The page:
UK banking systems vendor Misys says its business has not been hit by this year's credit crisis and that first half revenue increased year-on-year across all divisions, beating its own internal targets.
Last month UBS analysts downgraded Misys from 'neutral' to 'sell' following concerns that financial firms are reviewing IT budgets, and other forecasts for a 20% decline in treasury and capital markets licence sales in the first half of 2008.
But in a trading update for the six months to 30 November Misys CEO Mike Lawrie says the global credit market issues "have not materially impacted our business" so far.
"Misys' business model and global footprint have helped to insulate the company so far from turbulence in the macroeconomic climate," says the statement.
The vendor says its banking unit has been protected from the effects of the credit crunch due to growing recurring revenue streams and the customer base - the majority of the banking business comes from tier three and four banks in Asia, Africa and the Middle East.
Furthermore, Misys says more than half of treasury and capital markets revenue is not dependent on new licence sales. This, coupled with a "strong footprint" in emerging markets, particularly Asia, "helps to mitigate the effects that some competitors may face", says the vendor.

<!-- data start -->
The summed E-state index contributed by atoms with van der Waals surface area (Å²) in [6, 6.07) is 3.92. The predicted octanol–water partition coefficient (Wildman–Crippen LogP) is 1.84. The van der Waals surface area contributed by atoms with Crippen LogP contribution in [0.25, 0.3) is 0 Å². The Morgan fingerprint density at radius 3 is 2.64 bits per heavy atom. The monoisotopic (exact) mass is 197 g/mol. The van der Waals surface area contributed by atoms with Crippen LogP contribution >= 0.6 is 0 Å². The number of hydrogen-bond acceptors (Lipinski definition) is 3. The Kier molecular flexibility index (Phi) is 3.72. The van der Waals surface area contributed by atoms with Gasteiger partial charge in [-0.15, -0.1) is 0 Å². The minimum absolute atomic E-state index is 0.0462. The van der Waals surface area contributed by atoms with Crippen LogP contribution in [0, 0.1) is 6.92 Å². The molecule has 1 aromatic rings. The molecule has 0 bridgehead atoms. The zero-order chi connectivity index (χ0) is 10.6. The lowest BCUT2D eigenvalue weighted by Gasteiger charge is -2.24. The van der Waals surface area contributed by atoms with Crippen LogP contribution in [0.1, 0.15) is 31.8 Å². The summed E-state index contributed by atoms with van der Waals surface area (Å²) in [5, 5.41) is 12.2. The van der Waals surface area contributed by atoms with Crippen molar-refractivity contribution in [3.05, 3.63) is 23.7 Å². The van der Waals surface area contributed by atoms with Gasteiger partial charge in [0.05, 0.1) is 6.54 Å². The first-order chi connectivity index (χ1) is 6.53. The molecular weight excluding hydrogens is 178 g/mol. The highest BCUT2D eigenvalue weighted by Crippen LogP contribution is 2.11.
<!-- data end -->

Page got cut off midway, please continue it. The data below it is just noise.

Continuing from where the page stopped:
But Misys does say that ILF (initial licence fee) order intake at its treasury and capital markets unit was "below our internal target", mainly due to "sales execution issues".
Overall the firm expects revenue growth at both its banking and treasury and capital markets division to be in the "mid-single-digit percentage range" for the first half, as compared to the same period last year, while its healthcare business is expected to report "slight growth".
Despite the upbeat statement, Misys shares were trading down 4.38 pence at 194.00 pence in lunchtime trading.